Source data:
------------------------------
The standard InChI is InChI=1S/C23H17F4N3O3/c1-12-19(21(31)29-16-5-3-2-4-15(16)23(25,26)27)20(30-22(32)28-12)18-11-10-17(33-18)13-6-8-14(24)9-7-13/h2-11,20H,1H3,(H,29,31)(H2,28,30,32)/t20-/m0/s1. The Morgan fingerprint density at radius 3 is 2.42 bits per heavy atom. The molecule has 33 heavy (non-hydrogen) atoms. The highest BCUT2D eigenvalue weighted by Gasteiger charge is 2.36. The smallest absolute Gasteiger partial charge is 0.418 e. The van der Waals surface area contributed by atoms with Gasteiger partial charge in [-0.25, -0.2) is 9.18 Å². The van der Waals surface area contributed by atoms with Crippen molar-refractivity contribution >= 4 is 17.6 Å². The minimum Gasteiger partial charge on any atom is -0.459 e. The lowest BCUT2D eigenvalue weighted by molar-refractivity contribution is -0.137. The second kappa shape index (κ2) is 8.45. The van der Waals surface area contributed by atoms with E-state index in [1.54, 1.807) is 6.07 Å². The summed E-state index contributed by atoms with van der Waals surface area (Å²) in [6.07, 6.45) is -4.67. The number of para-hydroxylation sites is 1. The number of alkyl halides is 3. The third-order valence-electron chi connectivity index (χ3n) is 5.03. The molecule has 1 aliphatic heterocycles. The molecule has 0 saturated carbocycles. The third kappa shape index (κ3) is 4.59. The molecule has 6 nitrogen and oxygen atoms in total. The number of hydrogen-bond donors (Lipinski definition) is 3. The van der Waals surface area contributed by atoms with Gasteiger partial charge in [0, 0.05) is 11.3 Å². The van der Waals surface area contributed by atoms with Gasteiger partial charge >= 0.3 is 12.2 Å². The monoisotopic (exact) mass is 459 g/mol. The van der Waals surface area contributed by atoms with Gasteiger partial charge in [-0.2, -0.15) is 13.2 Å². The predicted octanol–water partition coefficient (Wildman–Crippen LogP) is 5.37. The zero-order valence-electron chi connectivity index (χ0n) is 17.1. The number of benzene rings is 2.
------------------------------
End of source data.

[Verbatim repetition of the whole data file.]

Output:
The standard InChI is InChI=1S/C23H17F4N3O3/c1-12-19(21(31)29-16-5-3-2-4-15(16)23(25,26)27)20(30-22(32)28-12)18-11-10-17(33-18)13-6-8-14(24)9-7-13/h2-11,20H,1H3,(H,29,31)(H2,28,30,32)/t20-/m0/s1. The Morgan fingerprint density at radius 3 is 2.42 bits per heavy atom. The molecule has 33 heavy (non-hydrogen) atoms. The highest BCUT2D eigenvalue weighted by Gasteiger charge is 2.36. The smallest absolute Gasteiger partial charge is 0.418 e. The van der Waals surface area contributed by atoms with Gasteiger partial charge in [-0.25, -0.2) is 9.18 Å². The van der Waals surface area contributed by atoms with Crippen molar-refractivity contribution >= 4 is 17.6 Å². The minimum Gasteiger partial charge on any atom is -0.459 e. The lowest BCUT2D eigenvalue weighted by molar-refractivity contribution is -0.137. The second kappa shape index (κ2) is 8.45. The van der Waals surface area contributed by atoms with E-state index in [1.54, 1.807) is 6.07 Å². The summed E-state index contributed by atoms with van der Waals surface area (Å²) in [6.07, 6.45) is -4.67. The number of para-hydroxylation sites is 1. The number of alkyl halides is 3. The third-order valence-electron chi connectivity index (χ3n) is 5.03. The molecule has 1 aliphatic heterocycles. The molecule has 0 saturated carbocycles. The third kappa shape index (κ3) is 4.59. The molecule has 6 nitrogen and oxygen atoms in total. The number of hydrogen-bond donors (Lipinski definition) is 3. The van der Waals surface area contributed by atoms with Gasteiger partial charge in [0, 0.05) is 11.3 Å². The van der Waals surface area contributed by atoms with Gasteiger partial charge >= 0.3 is 12.2 Å². The monoisotopic (exact) mass is 459 g/mol. The van der Waals surface area contributed by atoms with Gasteiger partial charge in [-0.2, -0.15) is 13.2 Å². The predicted octanol–water partition coefficient (Wildman–Crippen LogP) is 5.37. The zero-order valence-electron chi connectivity index (χ0n) is 17.1. The number of benzene rings is 2.